DeSoto County officials host town hall meeting to spread opioid abuse awareness

This is an archived article and the information in the article may be outdated. Please look at the time stamp on the story to see when it was last updated.

SOUTHAVEN, Miss. -- They’re startling statistics: Prescription drug abuse has gone up over 400 percent in the past decade, according to the Mississippi Bureau of Narcotics.

Officials also say some of the scary details in these numbers is the number of young people abusing opiates and heroin.

On Tuesday at 6:30 p.m., representatives from the Department of Mental Health, FBI, Bureau of Narcotics and more are holding a meeting at the Landers Center in Room 1 to try and fight the growing numbers.

They plan to talk about the epidemic and how it may be a lot closer than you think to hitting your loved ones.

Carol LeMay says her niece’s drug addiction started after she was involved in a bad car wreck.

“They put her on prescription pain meds because they had to do several reconstructive surgeries," said LeMay.

But when the doctors stopped the refills, she says her niece’s body craved more. She turned to buying pain pills off the streets, but the expensive prices ultimately drove her to heroin.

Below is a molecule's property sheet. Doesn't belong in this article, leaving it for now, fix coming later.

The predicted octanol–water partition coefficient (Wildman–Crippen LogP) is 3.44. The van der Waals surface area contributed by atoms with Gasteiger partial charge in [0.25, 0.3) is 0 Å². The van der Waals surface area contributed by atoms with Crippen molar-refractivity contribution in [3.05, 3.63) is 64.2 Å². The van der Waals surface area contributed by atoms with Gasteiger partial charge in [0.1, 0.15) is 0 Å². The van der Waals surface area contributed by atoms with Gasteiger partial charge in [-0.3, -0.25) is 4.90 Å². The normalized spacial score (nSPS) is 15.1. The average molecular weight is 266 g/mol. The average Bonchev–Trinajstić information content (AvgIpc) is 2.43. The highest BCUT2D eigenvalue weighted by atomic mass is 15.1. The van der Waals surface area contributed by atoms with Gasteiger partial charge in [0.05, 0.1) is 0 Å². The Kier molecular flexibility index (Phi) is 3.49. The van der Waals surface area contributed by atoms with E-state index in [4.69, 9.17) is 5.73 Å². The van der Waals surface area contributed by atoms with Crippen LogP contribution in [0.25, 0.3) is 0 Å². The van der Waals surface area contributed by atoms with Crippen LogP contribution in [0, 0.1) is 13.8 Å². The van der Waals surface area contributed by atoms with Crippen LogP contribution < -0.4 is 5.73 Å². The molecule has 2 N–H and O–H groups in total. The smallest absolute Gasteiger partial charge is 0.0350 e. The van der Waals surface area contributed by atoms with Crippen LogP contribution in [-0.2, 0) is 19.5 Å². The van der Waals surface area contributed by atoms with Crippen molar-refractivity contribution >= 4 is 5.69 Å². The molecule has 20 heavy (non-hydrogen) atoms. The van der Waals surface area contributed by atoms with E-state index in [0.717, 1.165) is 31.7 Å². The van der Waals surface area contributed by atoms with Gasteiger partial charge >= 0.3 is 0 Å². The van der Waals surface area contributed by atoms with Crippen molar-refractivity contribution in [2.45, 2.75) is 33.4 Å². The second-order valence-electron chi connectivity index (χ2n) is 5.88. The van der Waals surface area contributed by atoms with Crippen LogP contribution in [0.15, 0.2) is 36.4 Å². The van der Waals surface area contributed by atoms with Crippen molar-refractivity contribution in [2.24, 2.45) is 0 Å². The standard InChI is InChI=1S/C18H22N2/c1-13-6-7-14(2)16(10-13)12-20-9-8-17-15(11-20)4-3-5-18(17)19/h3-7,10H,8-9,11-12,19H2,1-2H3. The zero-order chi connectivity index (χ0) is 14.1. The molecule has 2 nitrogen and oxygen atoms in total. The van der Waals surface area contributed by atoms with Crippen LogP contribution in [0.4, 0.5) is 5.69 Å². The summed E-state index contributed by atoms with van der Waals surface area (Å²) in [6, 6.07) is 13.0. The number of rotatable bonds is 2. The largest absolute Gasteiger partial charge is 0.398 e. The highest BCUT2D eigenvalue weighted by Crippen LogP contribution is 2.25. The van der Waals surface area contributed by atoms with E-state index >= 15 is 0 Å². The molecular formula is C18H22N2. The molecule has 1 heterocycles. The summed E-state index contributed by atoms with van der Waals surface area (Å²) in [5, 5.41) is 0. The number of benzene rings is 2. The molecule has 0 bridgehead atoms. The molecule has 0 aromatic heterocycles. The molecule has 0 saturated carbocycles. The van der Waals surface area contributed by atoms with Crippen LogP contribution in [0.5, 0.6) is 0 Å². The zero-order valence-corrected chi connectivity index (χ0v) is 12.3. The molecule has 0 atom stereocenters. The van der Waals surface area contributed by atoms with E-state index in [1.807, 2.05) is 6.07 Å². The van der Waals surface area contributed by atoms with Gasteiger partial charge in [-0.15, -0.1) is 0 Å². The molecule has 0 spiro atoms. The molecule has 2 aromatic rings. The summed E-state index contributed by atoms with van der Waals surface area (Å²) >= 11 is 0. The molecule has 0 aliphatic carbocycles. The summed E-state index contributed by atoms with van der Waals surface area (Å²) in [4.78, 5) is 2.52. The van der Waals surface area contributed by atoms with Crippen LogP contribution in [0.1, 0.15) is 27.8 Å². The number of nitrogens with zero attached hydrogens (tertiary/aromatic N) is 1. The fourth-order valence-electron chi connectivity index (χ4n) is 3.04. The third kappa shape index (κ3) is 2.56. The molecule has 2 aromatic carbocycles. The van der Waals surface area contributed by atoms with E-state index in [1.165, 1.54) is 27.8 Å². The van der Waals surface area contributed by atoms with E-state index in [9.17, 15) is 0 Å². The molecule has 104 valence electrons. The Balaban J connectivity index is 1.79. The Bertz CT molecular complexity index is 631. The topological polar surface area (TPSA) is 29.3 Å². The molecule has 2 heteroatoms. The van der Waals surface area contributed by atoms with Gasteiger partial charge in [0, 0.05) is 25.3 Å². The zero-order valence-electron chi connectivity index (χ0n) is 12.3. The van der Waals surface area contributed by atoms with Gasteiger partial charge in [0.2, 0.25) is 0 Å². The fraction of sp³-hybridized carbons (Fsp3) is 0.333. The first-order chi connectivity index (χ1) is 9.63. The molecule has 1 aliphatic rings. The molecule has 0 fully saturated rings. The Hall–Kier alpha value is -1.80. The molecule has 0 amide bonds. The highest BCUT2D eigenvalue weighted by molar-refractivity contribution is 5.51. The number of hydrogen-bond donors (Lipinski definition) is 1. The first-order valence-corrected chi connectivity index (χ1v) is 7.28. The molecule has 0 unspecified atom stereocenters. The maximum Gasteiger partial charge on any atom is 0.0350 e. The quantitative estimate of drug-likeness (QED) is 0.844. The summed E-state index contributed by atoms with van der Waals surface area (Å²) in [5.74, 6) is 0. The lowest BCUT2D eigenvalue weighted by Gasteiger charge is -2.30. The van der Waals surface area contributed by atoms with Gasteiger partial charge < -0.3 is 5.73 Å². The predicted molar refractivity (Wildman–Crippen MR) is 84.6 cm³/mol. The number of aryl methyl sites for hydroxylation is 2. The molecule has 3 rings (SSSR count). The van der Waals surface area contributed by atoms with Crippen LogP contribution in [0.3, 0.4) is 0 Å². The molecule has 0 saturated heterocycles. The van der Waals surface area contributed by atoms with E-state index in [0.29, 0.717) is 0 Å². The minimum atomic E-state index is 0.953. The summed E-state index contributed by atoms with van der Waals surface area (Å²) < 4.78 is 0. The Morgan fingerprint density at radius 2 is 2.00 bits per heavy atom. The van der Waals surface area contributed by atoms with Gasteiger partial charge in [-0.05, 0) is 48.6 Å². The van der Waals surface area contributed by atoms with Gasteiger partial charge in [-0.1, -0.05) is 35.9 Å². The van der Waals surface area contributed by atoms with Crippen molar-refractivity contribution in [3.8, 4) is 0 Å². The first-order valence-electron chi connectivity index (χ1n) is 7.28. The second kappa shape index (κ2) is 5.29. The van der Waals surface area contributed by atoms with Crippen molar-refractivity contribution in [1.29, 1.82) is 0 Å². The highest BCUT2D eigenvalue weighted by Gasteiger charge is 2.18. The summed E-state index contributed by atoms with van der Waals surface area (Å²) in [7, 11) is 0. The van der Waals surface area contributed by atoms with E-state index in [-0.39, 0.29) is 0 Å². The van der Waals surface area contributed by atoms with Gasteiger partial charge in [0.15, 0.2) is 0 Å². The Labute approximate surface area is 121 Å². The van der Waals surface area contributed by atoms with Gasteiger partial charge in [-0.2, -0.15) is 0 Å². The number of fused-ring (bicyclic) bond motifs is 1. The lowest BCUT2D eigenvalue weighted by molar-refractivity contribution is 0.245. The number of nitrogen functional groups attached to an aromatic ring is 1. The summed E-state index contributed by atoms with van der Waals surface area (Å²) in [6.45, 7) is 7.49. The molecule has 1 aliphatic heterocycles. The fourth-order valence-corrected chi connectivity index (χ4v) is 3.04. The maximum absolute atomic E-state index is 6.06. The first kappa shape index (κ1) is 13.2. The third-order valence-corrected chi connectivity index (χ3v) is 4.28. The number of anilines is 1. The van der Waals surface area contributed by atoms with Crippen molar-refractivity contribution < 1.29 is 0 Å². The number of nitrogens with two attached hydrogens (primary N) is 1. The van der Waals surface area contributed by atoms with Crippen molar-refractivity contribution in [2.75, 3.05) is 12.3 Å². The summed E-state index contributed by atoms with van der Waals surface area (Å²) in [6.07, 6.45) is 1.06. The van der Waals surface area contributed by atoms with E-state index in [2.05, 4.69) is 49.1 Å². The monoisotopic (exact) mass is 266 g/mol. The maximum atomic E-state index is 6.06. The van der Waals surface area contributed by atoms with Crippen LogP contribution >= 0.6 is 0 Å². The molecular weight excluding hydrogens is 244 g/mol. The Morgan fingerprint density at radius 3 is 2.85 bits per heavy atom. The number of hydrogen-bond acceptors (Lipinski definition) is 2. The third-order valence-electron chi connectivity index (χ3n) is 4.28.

It’s a story that’s becoming all too common in DeSoto County.

“If it’s not somebody in your family, it’s somebody next door.”

Which is why representatives from across Mississippi and DeSoto County are hosting the town hall meeting.

It’s a chance for the community to get educated on the realities of prescription drug abuse and the people you may not know it’s affecting.

“Kids as young as 13 are dying.”

In fact, DeSoto County authorities say it’s now easier for teenagers to get prescription drugs than it is for them to get a beer.

LeMay spreads awareness through her group “Wings of Hope DeSoto County” and hopes Tuesday’s meeting can also help keep one less person from overdosing.

The Mississippi Bureau of Narcotics reports nearly 500 drug overdoses in Mississippi last year with the large majority of those being opioid-related.

If you know anyone who’s struggling with addiction, you can call 1-800-662-HELP.

Notice: you are using an outdated browser. Microsoft does not recommend using IE as your default browser. Some features on this website, like video and images, might not work properly. For the best experience, please upgrade your browser.